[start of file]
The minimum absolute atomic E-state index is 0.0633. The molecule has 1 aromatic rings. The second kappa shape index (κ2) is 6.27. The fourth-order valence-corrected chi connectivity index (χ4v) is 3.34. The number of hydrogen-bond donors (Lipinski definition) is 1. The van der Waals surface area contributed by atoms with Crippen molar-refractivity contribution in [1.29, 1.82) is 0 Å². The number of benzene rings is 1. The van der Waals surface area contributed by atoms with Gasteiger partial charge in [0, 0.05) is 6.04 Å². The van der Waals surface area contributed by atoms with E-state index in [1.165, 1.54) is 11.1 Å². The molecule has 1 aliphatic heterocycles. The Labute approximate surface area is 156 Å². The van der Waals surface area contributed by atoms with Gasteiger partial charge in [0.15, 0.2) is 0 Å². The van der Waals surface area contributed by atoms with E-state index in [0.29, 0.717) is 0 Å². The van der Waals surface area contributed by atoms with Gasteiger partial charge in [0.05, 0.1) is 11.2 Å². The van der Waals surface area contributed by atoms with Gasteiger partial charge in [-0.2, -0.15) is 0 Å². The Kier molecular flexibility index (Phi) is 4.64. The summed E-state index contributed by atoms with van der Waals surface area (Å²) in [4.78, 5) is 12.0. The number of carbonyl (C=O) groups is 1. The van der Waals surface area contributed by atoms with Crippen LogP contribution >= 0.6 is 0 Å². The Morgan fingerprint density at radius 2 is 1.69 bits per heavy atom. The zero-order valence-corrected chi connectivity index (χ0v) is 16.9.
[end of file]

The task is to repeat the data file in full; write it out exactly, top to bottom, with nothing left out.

The minimum absolute atomic E-state index is 0.0633. The molecule has 1 aromatic rings. The second kappa shape index (κ2) is 6.27. The fourth-order valence-corrected chi connectivity index (χ4v) is 3.34. The number of hydrogen-bond donors (Lipinski definition) is 1. The van der Waals surface area contributed by atoms with Crippen molar-refractivity contribution in [1.29, 1.82) is 0 Å². The number of benzene rings is 1. The van der Waals surface area contributed by atoms with Gasteiger partial charge in [0, 0.05) is 6.04 Å². The van der Waals surface area contributed by atoms with E-state index in [1.165, 1.54) is 11.1 Å². The molecule has 1 aliphatic heterocycles. The Labute approximate surface area is 156 Å². The van der Waals surface area contributed by atoms with Gasteiger partial charge in [0.15, 0.2) is 0 Å². The van der Waals surface area contributed by atoms with E-state index in [0.29, 0.717) is 0 Å². The van der Waals surface area contributed by atoms with Gasteiger partial charge in [0.05, 0.1) is 11.2 Å². The van der Waals surface area contributed by atoms with Gasteiger partial charge in [-0.2, -0.15) is 0 Å². The Kier molecular flexibility index (Phi) is 4.64. The summed E-state index contributed by atoms with van der Waals surface area (Å²) in [4.78, 5) is 12.0. The number of carbonyl (C=O) groups is 1. The van der Waals surface area contributed by atoms with Crippen LogP contribution >= 0.6 is 0 Å². The Morgan fingerprint density at radius 2 is 1.69 bits per heavy atom. The zero-order valence-corrected chi connectivity index (χ0v) is 16.9.